FROM THE DESK OF
Last year I was fortunate enough to purchase a wonderful basket full of books at our Medallion Dinner Silent Auction. Over
the holiday, I was perusing my box of treasures when I spotted Randy Pausch’s book
The Last Lecture
This book has been on my want-to-read list for quite some time, so I was more than happy to while away several of my
holiday evenings curled up on my couch reading about a great educator’s life and dreams. For those of you unfamiliar with
this moving story, Dr. Pausch was a computer science professor at Carnegie Mellon University when he was diagnosed
with a terminal illness. Since he had a wife and three small children, Dr. Pausch was torn by the many concerns swirling
around him in the very short time he had left. After providing for his family, he became absorbed in a quest to share his final
thoughts with the world. For a long time Carnegie Mellon had hosted a lecture series where outstanding faculty, researchers,
and leaders were invited to deliver the most important lecture of their life. If they could give only one lecture, what would it
In 2007 Dr. Pausch took the stage and delivered his last lecture, one that he titled “Really Achieving Your Childhood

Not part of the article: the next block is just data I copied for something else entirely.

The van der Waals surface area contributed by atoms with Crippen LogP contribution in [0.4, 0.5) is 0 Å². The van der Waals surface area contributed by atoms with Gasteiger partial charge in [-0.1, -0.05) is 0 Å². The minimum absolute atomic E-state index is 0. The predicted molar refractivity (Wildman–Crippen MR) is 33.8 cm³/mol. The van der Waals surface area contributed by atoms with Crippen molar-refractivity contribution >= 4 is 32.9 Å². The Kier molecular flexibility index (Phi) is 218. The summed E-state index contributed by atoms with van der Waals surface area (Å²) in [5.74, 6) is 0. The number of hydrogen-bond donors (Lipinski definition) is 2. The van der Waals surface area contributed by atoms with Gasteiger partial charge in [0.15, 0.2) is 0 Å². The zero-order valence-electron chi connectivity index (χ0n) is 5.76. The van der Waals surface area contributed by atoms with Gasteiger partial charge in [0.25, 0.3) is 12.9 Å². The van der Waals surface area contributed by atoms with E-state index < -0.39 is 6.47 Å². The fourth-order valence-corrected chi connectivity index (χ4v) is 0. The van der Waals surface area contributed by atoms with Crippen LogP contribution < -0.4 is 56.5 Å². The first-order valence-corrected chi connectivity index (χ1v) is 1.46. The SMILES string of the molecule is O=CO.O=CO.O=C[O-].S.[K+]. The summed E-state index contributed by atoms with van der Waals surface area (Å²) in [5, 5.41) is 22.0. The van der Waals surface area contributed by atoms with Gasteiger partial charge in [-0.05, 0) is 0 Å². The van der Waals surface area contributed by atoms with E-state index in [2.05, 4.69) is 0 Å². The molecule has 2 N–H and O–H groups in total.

Dreams.” The lecture hall was full with more than 400 people in attendance, including many of Dr. Pausch’s former
students. He made the audience laugh with tales of his childhood, and he inspired them with heartfelt advice about the
importance of dreaming big.
His book captured many of the same ideas as that now famous speech (more than 15 million folks have watched the hour-
long lecture on YouTube.) Surprisingly, Dr. Pausch’s story was not about illness or death. Instead it was a vibrant exhortation
on life, love, and true joy. It moved me to think deeply about childhood dreams—my dreams and our students’ dreams.
Higher education has a huge role to play in making dreams come true. This is not something you routinely hear about in the
media or even in meetings on college campuses, but helping students realize their dreams is the reason many of us choose to
teach at the university level in the first place. Dr. Pausch was able to articulate that intense motivation so clearly; his passion
for dreaming and teaching was contagious.
Sadly, Dr. Pausch lost his battle to cancer in July 2008, but his words live on in his book where they will inspire others for
many, many years. Five years after he passed, I certainly was inspired. As I close the book on Dr. Pausch’s story, I can tell you
it is not one that I will soon forget.
I can only hope that our students keep reaching for their dreams throughout their time at IU Southeast – and well beyond.
My fondest hope for them is “Dream Big and Live Large.”
Sandra R. Patterson-Randles
Chancellor, IU Southeast